Starting from La Chicca, our holiday home in Casola, the mountain road to Carrara was not the road through Fosdinovo, which we had used a previous day when we visited Fosdinovo. It was the one from Gragnola, which I don’t think a bus could navigate now. We ascended up and up, and eventually stopped in a village way up in the mountains, where we found two people in the process of making their own wine. It was also notable that there were several memorials to the Second World War partisan movement displayed around the village and accounts of the people involved. (I’m not even sure which village it was – looking at the map it could have been either Viano or Tenerano, depending on which road we were on).
After this village, we descended again and then started to go up again, at which point there was a warning notice about the road, although having got so far we were reluctant to turn back. It was in this part that there was subsidence in several places, including one place where there was a ‘step’ up of about 20 cm. In another place, about half the road had disappeared, although it was cordoned off. (At this point, we decided we would not return by the same route later.)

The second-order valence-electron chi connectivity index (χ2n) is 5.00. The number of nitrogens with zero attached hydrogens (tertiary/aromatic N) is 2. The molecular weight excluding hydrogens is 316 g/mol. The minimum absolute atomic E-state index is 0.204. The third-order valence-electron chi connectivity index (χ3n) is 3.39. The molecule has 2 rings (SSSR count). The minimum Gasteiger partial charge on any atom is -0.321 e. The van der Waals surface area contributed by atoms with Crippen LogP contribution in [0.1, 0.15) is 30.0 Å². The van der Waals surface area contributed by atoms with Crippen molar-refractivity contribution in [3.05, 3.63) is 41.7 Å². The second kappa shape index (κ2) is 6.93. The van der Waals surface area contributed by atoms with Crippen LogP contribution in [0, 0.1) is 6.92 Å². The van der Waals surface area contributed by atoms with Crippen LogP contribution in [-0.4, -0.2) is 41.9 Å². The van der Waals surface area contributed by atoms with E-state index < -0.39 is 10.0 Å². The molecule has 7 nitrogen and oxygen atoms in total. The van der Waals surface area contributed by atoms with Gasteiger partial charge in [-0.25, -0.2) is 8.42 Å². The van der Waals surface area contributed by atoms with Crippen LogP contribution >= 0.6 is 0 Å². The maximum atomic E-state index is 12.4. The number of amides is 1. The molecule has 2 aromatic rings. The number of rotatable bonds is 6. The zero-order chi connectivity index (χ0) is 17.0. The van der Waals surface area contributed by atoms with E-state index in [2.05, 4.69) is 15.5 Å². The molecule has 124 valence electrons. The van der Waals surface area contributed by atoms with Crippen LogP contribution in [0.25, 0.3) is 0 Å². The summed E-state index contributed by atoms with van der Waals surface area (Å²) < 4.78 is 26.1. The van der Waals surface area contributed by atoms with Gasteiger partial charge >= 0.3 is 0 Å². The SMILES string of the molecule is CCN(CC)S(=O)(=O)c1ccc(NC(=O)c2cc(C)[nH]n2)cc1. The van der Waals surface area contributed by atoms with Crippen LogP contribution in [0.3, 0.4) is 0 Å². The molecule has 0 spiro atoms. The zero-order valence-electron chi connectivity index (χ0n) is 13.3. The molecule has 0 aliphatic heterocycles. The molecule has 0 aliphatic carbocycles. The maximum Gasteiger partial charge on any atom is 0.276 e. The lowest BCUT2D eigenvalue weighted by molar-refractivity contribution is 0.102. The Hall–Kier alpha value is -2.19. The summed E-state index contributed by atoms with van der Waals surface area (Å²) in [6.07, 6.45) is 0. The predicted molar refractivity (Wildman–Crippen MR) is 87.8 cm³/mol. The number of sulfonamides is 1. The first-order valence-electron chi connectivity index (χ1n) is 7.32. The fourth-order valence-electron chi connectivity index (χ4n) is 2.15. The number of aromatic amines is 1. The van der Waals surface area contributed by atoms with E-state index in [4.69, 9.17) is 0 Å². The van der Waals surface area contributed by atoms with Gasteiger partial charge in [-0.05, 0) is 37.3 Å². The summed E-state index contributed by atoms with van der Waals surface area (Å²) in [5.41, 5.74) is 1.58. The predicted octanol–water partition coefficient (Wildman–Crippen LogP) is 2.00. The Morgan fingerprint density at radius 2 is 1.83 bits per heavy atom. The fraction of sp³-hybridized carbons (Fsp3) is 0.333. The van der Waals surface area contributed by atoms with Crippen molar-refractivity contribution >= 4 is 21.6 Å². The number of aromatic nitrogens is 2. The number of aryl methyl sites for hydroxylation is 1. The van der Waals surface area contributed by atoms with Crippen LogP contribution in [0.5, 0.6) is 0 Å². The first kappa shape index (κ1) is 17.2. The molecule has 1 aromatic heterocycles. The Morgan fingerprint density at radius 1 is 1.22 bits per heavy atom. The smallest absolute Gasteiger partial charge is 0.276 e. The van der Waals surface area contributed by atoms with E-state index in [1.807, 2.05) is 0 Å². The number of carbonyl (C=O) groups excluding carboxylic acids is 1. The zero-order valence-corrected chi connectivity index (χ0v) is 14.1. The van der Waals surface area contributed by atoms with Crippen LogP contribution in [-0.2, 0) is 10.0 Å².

However, the descent into Carrara was more enjoyable, as we got in the slipstream (but not too close) of a lorry taking a huge block of marble down to Carrara from one of the quarries. He didn’t seem to like to use the brake too much, and intimidated every other vehicle coming up out of his way on the narrow roads. We felt very safe behind this fellow.
If you ask me why we enjoyed our time so much in the area, it is hard to be definitive. It was waking in the morning to the sound of the church bell and the peacefulness of the countryside (except for the dogs barking). It was visiting places in the footsteps of Puccini (Lucca), Michelangelo (Carrara), Dante (Fosdinovo), and even the local shrine to Angelo Paoli. It was the beauty of the countryside, the helpfulness and friendliness of the local people. The man in the station must have been fed up with us – ‘You get the train to Lucca at 8.00 a.m.’ – ‘But it doesn’t go to Lucca’ – ‘Yes, it does’ – ‘But the timetable says it doesn’t’ – ‘Yes, it does.’ (He was right – but so were we).
I think you need to be from a Latin culture to fully appreciate the significance of the markets, although I understand it better than I used to. I enjoy now seeing, buying, and especially consuming the local produce, but I could never become excited like my wife (who is Spanish) at seeing a stall of dead fish, for example. But we did like the local markets in Fivizzano and Castelnuovo, especially the former.
Unfortunately, it was time to come home when we had become accustomed to the locality, but we still maintain our happy memories.
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